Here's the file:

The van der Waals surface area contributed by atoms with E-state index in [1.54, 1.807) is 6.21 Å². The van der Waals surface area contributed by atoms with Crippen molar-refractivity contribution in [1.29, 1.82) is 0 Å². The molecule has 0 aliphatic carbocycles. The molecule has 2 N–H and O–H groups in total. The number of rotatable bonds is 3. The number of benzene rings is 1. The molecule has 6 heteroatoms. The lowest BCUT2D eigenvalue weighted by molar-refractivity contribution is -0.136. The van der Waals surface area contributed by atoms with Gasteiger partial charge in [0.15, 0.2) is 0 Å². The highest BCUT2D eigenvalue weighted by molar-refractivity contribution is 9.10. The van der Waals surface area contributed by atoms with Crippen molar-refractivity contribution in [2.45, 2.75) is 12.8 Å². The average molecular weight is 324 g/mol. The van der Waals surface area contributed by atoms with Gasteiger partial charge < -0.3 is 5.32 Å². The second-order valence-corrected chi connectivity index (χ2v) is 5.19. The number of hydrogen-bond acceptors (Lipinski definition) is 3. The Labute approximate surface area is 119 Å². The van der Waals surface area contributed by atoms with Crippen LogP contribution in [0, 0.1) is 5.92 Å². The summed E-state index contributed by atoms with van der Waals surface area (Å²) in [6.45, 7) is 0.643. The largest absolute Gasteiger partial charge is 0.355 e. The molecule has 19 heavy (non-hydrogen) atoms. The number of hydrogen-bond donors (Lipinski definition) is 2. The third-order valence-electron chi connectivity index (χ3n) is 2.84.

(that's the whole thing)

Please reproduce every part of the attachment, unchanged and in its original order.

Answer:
The van der Waals surface area contributed by atoms with E-state index in [1.54, 1.807) is 6.21 Å². The van der Waals surface area contributed by atoms with Crippen molar-refractivity contribution in [1.29, 1.82) is 0 Å². The molecule has 0 aliphatic carbocycles. The molecule has 2 N–H and O–H groups in total. The number of rotatable bonds is 3. The number of benzene rings is 1. The molecule has 6 heteroatoms. The lowest BCUT2D eigenvalue weighted by molar-refractivity contribution is -0.136. The van der Waals surface area contributed by atoms with Gasteiger partial charge in [0.15, 0.2) is 0 Å². The highest BCUT2D eigenvalue weighted by molar-refractivity contribution is 9.10. The van der Waals surface area contributed by atoms with Crippen molar-refractivity contribution in [2.45, 2.75) is 12.8 Å². The average molecular weight is 324 g/mol. The van der Waals surface area contributed by atoms with Gasteiger partial charge < -0.3 is 5.32 Å². The second-order valence-corrected chi connectivity index (χ2v) is 5.19. The number of hydrogen-bond acceptors (Lipinski definition) is 3. The Labute approximate surface area is 119 Å². The van der Waals surface area contributed by atoms with Crippen LogP contribution in [0, 0.1) is 5.92 Å². The summed E-state index contributed by atoms with van der Waals surface area (Å²) in [6.45, 7) is 0.643. The largest absolute Gasteiger partial charge is 0.355 e. The molecule has 19 heavy (non-hydrogen) atoms. The number of hydrogen-bond donors (Lipinski definition) is 2. The third-order valence-electron chi connectivity index (χ3n) is 2.84.